Carthage Film Festival
Symposium, October 27-28, 2010
Arab women in cinema: image and roles.
Roundtable on Thursday the 27th of October 2010
Arab Women Organization Presidential Award
Mrs Leila Ben Ali, president of the Arab Woman Organization and Tunisian First Lady, has decided to give an award to the best short movie supporting women cause.
A special section has been created for this prize which timeline will be synchronized with the 3rd congress of the Arab Woman Organization.
Here are the movies which have been nominated for this award:
- Ba bord - Ridha Tlili (Tunisia)
- Congo in Four Acts – Dieudo Hamadi, Divita Wa Lusala, Patrick Ken Kalala, Kiripi Katembo Siku (Democratic Republic of the Congo)
- Tiraillement - Najwa Slama (Tunisia)
- La maison d’Angela - Olfa Chakroun (Tunisia)
- Teta alf marra - Mohamed Kaabour (Lebanon)
- Promenade - Sabine El Chamaa (Lebanon)
- Vivre - Walid Tayaa (Tunisia)
- Mouja - Mohamed Ben Attia (Tunisia)
- Khouya - Yanis Koussim (Algeria)
- Pale red - Mohamed HAMMAD (Egypt)
- Missing - Siwar EL Zrikly (Syria)
The film industry in the Maghreb in the context of the Arab-African today
Design, perception, reception
If current technological, economic and cultural transformations affect the relationship of filmmakers to the practical details and aesthetics of directing their films, these same changes also affect the system of reception and perception of these films. The objective of this symposium is to examine the upheavals that these changes bring about, from the conception of projects to the new means of distribution and how films are received in the South.
This question is as legitimate as that which followed after the emergence of digitalization and the widespread use of digital support, the movie theater disappearing, and the perception of film becoming confused with the new notion of “individual viewing”. As a consequence, the distribution of films no longer follows the traditional triangular model: producer/distributor/movie theater owner. From now on, movie goers find themselves at the heart of a new issue, because of the diverse means of distribution, as well as the many ways in which films circulate, and will change the ways in which these movie viewers look at the films.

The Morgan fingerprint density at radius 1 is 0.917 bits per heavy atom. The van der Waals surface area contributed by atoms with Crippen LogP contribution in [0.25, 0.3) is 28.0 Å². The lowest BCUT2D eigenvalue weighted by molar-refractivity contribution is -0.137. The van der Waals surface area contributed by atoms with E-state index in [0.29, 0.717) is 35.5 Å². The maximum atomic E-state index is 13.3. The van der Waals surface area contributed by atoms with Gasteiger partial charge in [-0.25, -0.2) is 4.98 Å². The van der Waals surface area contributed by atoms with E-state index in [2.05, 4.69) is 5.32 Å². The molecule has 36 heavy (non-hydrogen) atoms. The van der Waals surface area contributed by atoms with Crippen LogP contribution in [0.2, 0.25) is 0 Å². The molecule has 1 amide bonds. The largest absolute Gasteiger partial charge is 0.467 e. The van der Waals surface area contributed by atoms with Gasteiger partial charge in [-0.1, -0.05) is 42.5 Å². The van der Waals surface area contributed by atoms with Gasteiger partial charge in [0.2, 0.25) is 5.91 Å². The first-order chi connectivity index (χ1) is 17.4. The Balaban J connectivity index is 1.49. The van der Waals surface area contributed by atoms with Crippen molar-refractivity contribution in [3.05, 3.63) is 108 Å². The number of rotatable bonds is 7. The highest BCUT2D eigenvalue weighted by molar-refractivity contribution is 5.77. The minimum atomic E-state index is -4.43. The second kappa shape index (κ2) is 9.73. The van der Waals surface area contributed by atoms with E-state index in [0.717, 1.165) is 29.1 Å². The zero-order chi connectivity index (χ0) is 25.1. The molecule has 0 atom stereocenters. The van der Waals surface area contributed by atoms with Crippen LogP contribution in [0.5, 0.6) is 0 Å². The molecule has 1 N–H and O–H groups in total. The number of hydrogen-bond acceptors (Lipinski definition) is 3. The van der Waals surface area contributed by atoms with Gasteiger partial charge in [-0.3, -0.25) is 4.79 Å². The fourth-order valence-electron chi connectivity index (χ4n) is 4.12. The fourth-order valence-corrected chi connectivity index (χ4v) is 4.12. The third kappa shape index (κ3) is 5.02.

Further upstream, these technological changes also affect the creative process and drive filmmakers to modify a large part of their narrative and formal operation.
To debate this problem, we propose three axes around which we will focus this symposium:
Examine the development of digitalization and its effects on the cultural practices associated with film and particularly on the new ideas about film, from the scriptwriter’s ideas to the aesthetic and formal choices.
To move from the current state of affairs to new practices of “viewing” and their role in the distribution of films, by asking, based on what both filmmakers and researchers have to say, by what means those involved in cinema will understand films and their public.
To list the many places of the film critic and evaluate the recent changes and their theoretical stakes. We will proceed there to a case study about the critical reception of some recent films.
The sociological view of the public constitutes one of the horizons of this symposium. It is a question of a finding a light in the road that makes it possible to gain a better understanding of the public viewing Maghreb and African films and to explore the changing experiences of spectators brought on by technological change.
Initiated by the Carthage Film Festival and the research group Maghreb et Cinémas, with the support of the International Organization of Francophonie, and the association of all concerned partners: professionals, researchers, critics and decision-makers, this symposium will take the form of a diptych, with scientific communication followed by round tables.